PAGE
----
By Alex Batts — Up until this point, the City of Bane story arc has been pedal to the metal, full force insanity. This week’s Batman #78, however, puts on cruise control, sending readers on a semi-vacation with Batman and Catwoman. It’s a welcome break in pace, which keeps things interesting. Tom King is joined by frequent collaborators Clay Mann and Tomeu Morey on art duties, with Clayton Cowles on letters. This interlude — I’m not sure it’s officially called an interlude but I’m rolling with that — does something similar to the Kite-Man interludes in The War of Jokes and Riddles arc, in that both serve as a break from fast-paced high octane action while also lending it all an incredible amount of emotional weight.
*Spoilers for Batman #78 follow. For final thoughts and a numbered rating, check out the OVERALL section at the bottom of this review*
Last time we saw Batman and Catwoman they were in Paris, having just donned their full costumes, with Selina saying she was going to show Batman how to take back their city. Before I get into where they are now, I have to mention the opening page of the issue, which features an amazing recreation of the first-ever interaction between Batman and Catwoman, way back in 1940’s Batman #1. Throughout King’s run, Batman and Catwoman have argued about where they first met, whether it was on a boat or on the street. The boat is the first published meeting between the two in 1940, and the street is the canonical first meeting of the two in Frank Miller’s Batman: Year One from 1987. So technically they’re both right, given the larger continuity-blurring events at play after the Rebirth relaunch and within Doomsday Clock.
Putting aside the semantics of who’s correct, the back and forth between the duo has given us playful and heartwarming interplay over the course of King’s run. Batman insists it was the boat while Catwoman insists it was the street. The bickering has also allowed for stellar artistic recreations of iconic scenes, with the image of Batman removing Catwoman’s bandages being masterfully recreated by Clay Mann and Tomeu Morey in this issue. King even keeps the exact same dialogue from their first meeting, bringing even more nostalgia and heart to the recreation. Mann’s rendition of the classic looks of these two characters is perfect, and Morey’s colors elevate everything.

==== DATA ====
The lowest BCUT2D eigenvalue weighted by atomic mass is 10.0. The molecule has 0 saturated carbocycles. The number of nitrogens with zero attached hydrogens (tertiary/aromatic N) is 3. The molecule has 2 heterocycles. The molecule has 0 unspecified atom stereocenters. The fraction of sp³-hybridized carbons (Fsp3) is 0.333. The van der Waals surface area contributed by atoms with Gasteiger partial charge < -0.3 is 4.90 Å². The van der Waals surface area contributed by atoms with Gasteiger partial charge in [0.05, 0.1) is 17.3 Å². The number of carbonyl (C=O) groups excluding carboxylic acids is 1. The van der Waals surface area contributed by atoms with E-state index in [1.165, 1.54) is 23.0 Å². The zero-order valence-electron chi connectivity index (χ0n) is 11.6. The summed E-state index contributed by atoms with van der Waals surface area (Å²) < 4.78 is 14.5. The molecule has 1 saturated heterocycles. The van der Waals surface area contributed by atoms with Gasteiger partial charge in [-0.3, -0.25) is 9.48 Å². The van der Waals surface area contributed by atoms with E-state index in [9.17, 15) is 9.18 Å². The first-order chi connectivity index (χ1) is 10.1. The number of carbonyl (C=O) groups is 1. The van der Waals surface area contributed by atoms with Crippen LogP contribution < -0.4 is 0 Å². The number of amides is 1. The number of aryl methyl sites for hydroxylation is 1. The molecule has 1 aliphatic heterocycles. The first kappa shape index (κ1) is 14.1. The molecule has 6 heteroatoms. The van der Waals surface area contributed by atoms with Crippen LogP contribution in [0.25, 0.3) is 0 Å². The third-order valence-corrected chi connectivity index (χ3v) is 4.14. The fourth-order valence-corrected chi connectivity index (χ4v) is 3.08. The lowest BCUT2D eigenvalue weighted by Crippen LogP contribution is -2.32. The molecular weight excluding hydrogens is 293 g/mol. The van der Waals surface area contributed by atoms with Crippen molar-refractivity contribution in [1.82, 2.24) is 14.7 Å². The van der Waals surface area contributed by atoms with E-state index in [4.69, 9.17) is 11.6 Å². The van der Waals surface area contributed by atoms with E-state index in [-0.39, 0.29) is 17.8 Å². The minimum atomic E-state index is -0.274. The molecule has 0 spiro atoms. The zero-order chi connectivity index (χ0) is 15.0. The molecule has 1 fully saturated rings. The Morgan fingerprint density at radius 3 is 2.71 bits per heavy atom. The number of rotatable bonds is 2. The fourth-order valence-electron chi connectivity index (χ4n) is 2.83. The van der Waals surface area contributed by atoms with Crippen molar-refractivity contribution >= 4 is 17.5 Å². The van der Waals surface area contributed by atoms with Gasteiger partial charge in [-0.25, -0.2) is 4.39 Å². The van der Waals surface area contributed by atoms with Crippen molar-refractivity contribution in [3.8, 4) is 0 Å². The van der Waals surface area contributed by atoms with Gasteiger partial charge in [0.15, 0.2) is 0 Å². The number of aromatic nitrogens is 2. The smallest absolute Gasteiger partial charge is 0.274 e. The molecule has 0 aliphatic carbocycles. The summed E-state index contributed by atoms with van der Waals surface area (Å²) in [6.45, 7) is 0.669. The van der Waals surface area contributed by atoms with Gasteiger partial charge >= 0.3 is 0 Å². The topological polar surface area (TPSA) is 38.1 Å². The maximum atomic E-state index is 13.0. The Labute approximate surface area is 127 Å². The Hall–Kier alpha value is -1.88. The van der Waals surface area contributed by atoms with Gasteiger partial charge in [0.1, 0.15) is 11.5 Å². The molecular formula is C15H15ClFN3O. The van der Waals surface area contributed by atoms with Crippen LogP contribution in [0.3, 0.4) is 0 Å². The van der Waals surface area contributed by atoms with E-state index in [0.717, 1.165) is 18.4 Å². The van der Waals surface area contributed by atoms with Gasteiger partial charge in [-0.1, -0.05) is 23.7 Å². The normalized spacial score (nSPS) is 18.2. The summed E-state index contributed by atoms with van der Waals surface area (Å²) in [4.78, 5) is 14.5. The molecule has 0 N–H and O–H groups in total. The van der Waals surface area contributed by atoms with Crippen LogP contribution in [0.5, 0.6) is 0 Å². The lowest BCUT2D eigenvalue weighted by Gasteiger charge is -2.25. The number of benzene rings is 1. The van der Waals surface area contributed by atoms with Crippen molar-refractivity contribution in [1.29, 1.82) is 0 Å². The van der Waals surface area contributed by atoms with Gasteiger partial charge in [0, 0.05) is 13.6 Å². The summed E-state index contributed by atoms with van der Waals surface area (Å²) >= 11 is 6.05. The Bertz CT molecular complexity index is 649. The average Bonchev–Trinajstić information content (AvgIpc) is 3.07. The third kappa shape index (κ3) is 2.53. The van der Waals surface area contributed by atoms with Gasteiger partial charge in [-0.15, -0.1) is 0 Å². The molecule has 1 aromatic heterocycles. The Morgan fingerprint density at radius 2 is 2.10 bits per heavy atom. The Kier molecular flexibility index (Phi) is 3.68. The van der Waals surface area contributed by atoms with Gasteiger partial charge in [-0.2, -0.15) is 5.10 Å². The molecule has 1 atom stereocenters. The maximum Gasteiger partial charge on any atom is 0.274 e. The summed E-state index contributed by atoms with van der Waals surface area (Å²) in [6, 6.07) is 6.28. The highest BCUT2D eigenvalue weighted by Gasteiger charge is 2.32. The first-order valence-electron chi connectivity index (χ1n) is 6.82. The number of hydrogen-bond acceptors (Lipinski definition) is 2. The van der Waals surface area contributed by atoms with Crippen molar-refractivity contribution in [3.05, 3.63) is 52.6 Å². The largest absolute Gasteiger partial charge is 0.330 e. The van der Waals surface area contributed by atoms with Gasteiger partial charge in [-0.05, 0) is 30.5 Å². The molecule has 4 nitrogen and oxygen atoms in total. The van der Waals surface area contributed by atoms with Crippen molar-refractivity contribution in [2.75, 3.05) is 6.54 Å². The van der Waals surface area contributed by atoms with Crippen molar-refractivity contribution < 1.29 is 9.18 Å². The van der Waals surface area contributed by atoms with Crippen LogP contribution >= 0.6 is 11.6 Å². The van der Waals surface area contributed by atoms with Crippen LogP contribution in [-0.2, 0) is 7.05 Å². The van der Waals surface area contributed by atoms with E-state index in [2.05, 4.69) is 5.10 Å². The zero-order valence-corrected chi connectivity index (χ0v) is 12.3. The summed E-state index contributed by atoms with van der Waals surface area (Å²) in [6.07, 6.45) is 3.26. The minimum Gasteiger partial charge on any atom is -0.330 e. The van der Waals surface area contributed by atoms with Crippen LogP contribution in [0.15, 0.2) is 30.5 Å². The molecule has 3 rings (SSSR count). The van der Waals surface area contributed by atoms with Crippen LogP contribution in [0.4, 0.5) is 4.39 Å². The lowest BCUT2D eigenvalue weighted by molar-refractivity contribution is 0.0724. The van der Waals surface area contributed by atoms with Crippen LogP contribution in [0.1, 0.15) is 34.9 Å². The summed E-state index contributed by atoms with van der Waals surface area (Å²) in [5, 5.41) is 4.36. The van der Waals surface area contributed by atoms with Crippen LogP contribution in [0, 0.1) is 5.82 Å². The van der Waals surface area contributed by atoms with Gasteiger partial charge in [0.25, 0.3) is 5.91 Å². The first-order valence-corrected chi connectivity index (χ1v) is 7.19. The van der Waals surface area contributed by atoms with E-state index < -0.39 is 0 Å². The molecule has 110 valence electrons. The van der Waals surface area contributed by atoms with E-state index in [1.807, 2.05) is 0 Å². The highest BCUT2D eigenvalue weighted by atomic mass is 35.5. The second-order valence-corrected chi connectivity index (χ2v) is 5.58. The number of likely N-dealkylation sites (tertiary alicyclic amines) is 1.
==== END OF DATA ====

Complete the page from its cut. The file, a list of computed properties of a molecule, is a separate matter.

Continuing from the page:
While I’m on the subject of the art, Mann and Morey’s work in this issue is nothing short of transcendent. We see Bruce and Selina in a pseudo vacation on an unspecified island, awaiting someone who is apparently the only way to defeat Bane. Though the pair are there for a mission, they have some downtime, and we see them enjoying life on a luxurious and beautiful island. We see the pair doing normal couple activities outside their costumes, and then also doing extraordinary couple activities suited up. I’m not sure if Batman and Catwoman have ever looked this good. Every panel of every page is stunning. Mann’s linework, composition, and just pure talent are outstanding. While Morey’s colors are on a completely unheard-of level, perfectly complimenting it all. Everything is brought to life so vividly you feel you can reach out and touch it. There’s a particular sunset beach scene that is so jaw-dropping I struggle to find the correct words to compliment it. Just, please, buy this issue for the art alone, I promise it’s worth it.
Though the art easily steals the spotlight, King’s writing remains strong as ever. Throughout these couples moments, we get Bruce and Selina opening up, as much as they can, about what’s happened between them. They clearly still love each other, but they are unwilling to fully give in to it because of how things ended up last time (see Batman #50). You can feel the love and pain each of them harbors. Catwoman is training Bruce to get his fight back after being so utterly defeated, and Bruce is admitting to himself, and Selina, that he was wrong about not being able to hold anyone above his sacred vow.
There are a handful of other callbacks to moments in King’s run, too. We see Selina quoting lines from Bruce’s letter to her during I Am Suicide, and, of course, there are mentions of what happened between the famous proposal and the shocking events of issue #50. Everything in King’s run has been building to these moments, and they hit even harder because of it. Finally, we see Batman fully embrace his need, want, and love for Catwoman as the pair are wholly reunited. It’s a stand-up and cheer moment that has honestly been worth the wait and build-up, and it couldn’t have been drawn and colored more beautifully.
Overall: Batman #78 is a timely break from action, an emotionally resonant and visually-perfect vacation with Batman and Catwoman. King has built to this from the start, and Mann and Morey help flawlessly execute a pivotal chapter in this run. 10/10
Writer: Tom King
Artist: Clay Mann
Colorist: Tomeu Morey
Letterer: Clayton Cowles
Publisher: DC Comics
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Alex Batts is from Texas. A lifelong comic book enthusiast and movie lover, if he’s not talking about comics, he’s probably not talking. You can find him on Twitter by following @BatmanFiles